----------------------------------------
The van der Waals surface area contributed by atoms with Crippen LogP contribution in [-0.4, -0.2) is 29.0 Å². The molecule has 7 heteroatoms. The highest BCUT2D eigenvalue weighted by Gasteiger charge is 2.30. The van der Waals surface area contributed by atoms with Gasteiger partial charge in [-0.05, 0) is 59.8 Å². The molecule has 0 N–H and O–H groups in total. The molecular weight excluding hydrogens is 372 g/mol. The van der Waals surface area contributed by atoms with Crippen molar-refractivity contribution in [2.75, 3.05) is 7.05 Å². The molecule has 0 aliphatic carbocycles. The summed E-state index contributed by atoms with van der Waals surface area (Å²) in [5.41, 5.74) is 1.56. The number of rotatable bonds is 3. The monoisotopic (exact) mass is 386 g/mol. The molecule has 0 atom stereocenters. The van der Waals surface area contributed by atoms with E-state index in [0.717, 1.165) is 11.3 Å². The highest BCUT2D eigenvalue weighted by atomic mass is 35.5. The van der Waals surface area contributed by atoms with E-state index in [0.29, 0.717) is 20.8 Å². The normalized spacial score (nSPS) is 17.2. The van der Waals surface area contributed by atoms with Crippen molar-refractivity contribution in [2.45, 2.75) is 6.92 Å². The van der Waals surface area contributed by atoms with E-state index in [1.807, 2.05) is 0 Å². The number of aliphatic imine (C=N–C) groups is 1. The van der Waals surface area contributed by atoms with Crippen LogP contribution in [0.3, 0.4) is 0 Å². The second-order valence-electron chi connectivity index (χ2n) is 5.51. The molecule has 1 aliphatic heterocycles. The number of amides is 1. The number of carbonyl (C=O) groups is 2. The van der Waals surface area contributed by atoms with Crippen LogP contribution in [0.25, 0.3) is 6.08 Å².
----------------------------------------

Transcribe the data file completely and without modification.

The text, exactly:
The van der Waals surface area contributed by atoms with Crippen LogP contribution in [-0.4, -0.2) is 29.0 Å². The molecule has 7 heteroatoms. The highest BCUT2D eigenvalue weighted by Gasteiger charge is 2.30. The van der Waals surface area contributed by atoms with Gasteiger partial charge in [-0.05, 0) is 59.8 Å². The molecule has 0 N–H and O–H groups in total. The molecular weight excluding hydrogens is 372 g/mol. The van der Waals surface area contributed by atoms with Crippen molar-refractivity contribution in [2.75, 3.05) is 7.05 Å². The molecule has 0 aliphatic carbocycles. The summed E-state index contributed by atoms with van der Waals surface area (Å²) in [5.41, 5.74) is 1.56. The number of rotatable bonds is 3. The monoisotopic (exact) mass is 386 g/mol. The molecule has 0 atom stereocenters. The van der Waals surface area contributed by atoms with E-state index in [0.717, 1.165) is 11.3 Å². The highest BCUT2D eigenvalue weighted by atomic mass is 35.5. The van der Waals surface area contributed by atoms with E-state index in [0.29, 0.717) is 20.8 Å². The normalized spacial score (nSPS) is 17.2. The van der Waals surface area contributed by atoms with Crippen molar-refractivity contribution in [2.45, 2.75) is 6.92 Å². The van der Waals surface area contributed by atoms with E-state index in [1.807, 2.05) is 0 Å². The number of aliphatic imine (C=N–C) groups is 1. The van der Waals surface area contributed by atoms with Crippen LogP contribution in [0.3, 0.4) is 0 Å². The second-order valence-electron chi connectivity index (χ2n) is 5.51. The molecule has 1 aliphatic heterocycles. The number of amides is 1. The number of carbonyl (C=O) groups is 2. The van der Waals surface area contributed by atoms with Crippen LogP contribution in [0.25, 0.3) is 6.08 Å².